Jackson beefed up the defenses of Fort Bowyer, the decrepit post that commanded the entrance to Mobile Bay, and this enabled the fort to beat back a small British amphibious operation in September 1814. Jackson next turned his attention to Pensacola in Spanish Florida, marching an army into the city in November. The Spanish offered only token resistance, and the British, who had occupied the city with a small force since August, were forced to withdraw, although they blew up the harbor forts upon their departure. With Pensacola neutralized, Jackson returned to Mobile and then marched to New Orleans, arriving in the Crescent City on December 1.
Jackson lost no time in preparing New Orleans for the expected British attack. After studying the region’s geography, he ordered all the approaches to the city blocked and set up an intelligence network to keep abreast of enemy movements. Jackson had a small regular force, which he beefed up by recruiting free blacks. He also accepted the services of an independent unit of free blacks who were refugees from Haiti, and he struck a deal with the Jean and Pierre Lafitte and the Baratarian pirates, who decided that it better served their interests to side with the United States than to join the British. Governor Charles Claiborne ordered out the Louisiana militia, and the response was much better than it had been in early 1814. In addition, the administration in Washington ordered militia and volunteers from Tennessee and Mississippi to head for the Crescent City.
Jackson was constantly active, eating on the fly, often on horseback, and relying on catnaps rather than regular sleep. His energy, confidence, and command of the situation inspired nearly everyone. “General Jackson”, wrote one contemporary, “electrified all hearts.” Said another: “His immediate and incessant attention to the defense of the country soon convinced all that he was the man the occasion demanded.”5 The defeatism that earlier had been so evident disappeared, and talk that had once prevailed of surrendering the city to save it ended. Instead, as one witness put it, “The streets resounded with Yankee Doodle, the Marseilles Hymn, the Chant du Depart, and other martial airs.”6
To keep an eye out for the British, Daniel Patterson, the naval commander on the New Orleans station, dispatched a flotilla of five gunboats armed with 23 guns and manned by 185 seamen under Lieutenant Thomas ap Catesby Jones to the eastern end of Lake Borgne. When the British spotted the flotilla, Cochrane ordered Captain Nicholas Lockyer to attack with 42 small barges armed with 43 guns and manned by 1,200 sailors. In the Battle of Lake Borgne that ensued on December 14, the British overwhelmed the U.S. flotilla, leaving Jackson without any eyes on this important approach to New Orleans. Having disposed of the U.S gunboats, the British spent almost a week moving their base from Cat Island to barren and swampy Pea Island, which was located at the mouth of the Pearl River just thirty miles east of New Orleans and thus within striking distance.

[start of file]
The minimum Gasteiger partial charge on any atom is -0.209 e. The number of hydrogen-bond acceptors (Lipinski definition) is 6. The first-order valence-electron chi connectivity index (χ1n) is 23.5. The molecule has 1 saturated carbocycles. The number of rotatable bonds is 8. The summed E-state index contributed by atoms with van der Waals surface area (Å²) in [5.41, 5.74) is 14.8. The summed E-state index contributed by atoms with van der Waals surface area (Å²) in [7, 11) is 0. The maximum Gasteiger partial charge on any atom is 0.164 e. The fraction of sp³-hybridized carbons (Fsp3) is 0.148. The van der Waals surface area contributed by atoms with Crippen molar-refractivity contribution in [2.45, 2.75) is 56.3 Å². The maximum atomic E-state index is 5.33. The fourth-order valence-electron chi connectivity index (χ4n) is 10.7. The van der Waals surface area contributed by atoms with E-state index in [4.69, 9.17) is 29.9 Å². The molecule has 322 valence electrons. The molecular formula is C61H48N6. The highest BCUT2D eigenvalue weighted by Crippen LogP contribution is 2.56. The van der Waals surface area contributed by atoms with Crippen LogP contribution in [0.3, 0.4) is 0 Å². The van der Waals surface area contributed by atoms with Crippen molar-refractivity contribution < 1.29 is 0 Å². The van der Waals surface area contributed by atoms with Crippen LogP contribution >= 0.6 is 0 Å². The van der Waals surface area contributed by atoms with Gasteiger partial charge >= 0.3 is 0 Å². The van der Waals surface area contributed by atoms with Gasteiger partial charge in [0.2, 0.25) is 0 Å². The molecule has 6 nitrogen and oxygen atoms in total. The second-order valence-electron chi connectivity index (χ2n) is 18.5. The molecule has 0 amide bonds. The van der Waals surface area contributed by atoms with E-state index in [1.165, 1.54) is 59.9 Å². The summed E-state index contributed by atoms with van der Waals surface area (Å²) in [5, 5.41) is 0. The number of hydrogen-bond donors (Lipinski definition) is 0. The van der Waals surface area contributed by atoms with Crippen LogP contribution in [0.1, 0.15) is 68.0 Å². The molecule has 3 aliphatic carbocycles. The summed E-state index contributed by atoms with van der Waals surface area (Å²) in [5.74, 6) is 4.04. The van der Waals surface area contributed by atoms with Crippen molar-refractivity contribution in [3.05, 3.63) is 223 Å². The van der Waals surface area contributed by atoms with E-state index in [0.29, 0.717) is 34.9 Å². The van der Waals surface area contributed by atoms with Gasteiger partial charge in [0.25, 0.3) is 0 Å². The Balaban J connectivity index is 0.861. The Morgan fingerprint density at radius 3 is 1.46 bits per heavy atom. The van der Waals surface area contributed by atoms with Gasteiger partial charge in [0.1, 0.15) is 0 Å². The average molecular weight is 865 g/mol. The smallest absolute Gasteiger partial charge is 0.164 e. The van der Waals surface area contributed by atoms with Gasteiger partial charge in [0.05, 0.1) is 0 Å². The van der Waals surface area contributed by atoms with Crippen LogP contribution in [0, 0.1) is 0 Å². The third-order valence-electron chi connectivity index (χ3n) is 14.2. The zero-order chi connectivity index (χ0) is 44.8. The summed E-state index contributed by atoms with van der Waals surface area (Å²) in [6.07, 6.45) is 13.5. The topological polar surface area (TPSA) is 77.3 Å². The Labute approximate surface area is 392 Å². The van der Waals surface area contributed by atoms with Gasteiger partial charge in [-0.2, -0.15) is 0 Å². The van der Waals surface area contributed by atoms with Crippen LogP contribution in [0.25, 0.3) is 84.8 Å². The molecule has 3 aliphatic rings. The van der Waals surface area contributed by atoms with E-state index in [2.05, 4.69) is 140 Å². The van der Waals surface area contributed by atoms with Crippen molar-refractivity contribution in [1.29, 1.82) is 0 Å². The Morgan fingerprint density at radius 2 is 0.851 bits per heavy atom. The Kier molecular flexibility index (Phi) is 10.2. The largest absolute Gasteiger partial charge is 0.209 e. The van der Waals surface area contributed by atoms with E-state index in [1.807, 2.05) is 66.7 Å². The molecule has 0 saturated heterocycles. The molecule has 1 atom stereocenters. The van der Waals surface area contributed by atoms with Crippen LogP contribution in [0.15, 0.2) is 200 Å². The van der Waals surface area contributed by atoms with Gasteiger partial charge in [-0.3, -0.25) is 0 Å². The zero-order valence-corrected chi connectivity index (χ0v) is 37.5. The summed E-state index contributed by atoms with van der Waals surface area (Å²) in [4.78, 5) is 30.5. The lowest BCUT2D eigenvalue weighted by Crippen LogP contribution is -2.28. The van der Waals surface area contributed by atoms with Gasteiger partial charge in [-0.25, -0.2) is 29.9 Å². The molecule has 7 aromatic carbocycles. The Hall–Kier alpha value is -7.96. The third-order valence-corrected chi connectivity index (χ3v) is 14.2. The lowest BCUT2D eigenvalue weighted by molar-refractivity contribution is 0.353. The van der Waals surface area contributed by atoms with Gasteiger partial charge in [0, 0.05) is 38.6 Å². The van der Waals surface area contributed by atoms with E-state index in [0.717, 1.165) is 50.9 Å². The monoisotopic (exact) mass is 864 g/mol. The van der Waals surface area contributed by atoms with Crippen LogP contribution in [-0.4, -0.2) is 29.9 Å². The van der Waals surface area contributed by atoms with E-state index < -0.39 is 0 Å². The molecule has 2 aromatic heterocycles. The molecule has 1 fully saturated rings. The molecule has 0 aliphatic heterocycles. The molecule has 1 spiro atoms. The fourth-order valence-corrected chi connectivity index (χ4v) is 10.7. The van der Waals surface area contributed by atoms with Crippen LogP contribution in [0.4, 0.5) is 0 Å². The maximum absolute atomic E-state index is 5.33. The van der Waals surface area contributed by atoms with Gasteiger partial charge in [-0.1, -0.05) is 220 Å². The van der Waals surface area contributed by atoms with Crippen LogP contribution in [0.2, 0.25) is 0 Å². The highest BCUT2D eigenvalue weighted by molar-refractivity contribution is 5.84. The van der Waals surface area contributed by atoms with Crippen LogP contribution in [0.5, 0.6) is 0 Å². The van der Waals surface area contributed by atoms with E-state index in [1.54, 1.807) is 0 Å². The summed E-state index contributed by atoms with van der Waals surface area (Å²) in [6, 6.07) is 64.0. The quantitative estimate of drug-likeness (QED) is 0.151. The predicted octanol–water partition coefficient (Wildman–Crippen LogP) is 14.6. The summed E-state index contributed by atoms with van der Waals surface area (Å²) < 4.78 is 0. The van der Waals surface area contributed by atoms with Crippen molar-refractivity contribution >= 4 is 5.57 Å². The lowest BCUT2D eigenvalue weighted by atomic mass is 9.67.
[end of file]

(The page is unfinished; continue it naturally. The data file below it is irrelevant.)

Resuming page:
When the news of the defeat on Lake Borgne reached New Orleans, Jackson redoubled his efforts to prepare for the expected attack. He ordered all troops nearby or en route to race to New Orleans, and he asked the state legislature to suspend habeas corpus. When it refused, he declared martial law. This transformed the entire city into a military camp and gave Jackson control over all of its resources, enabling him to regulate the movement of people and information. At the time, there were few objections, but later Jackson was hauled into a Federal court to answer for his arbitrary rule.
Jackson was confident that his preparations would make it difficult for the British to attack and that his intelligence network would provide plenty of advance warning. He was mistaken. The British discovered a route from Pea Island across Lake Borgne to Bayou Bienvenu and then Bayou Mazant that brought them to Jacques Villeré’s plantation on the east bank of the Mississippi River just eight miles below New Orleans. Jackson had ordered the route blocked, but Villeré evidently did not want to lose the use of the route and was confident that the British would not discover it. It was thus not blocked.
An advance party of 1,600 British soldiers headed by Colonel William Thornton arrived via boat at Villeré’s plantation around noon on December 23. On the way they captured a small militia party that was supposed to be monitoring the route and another thirty citizen soldiers at the plantation. Soon after Major General John Keane arrived to take command. For the rest of the campaign, the British used Villeré’s plantation as their headquarters.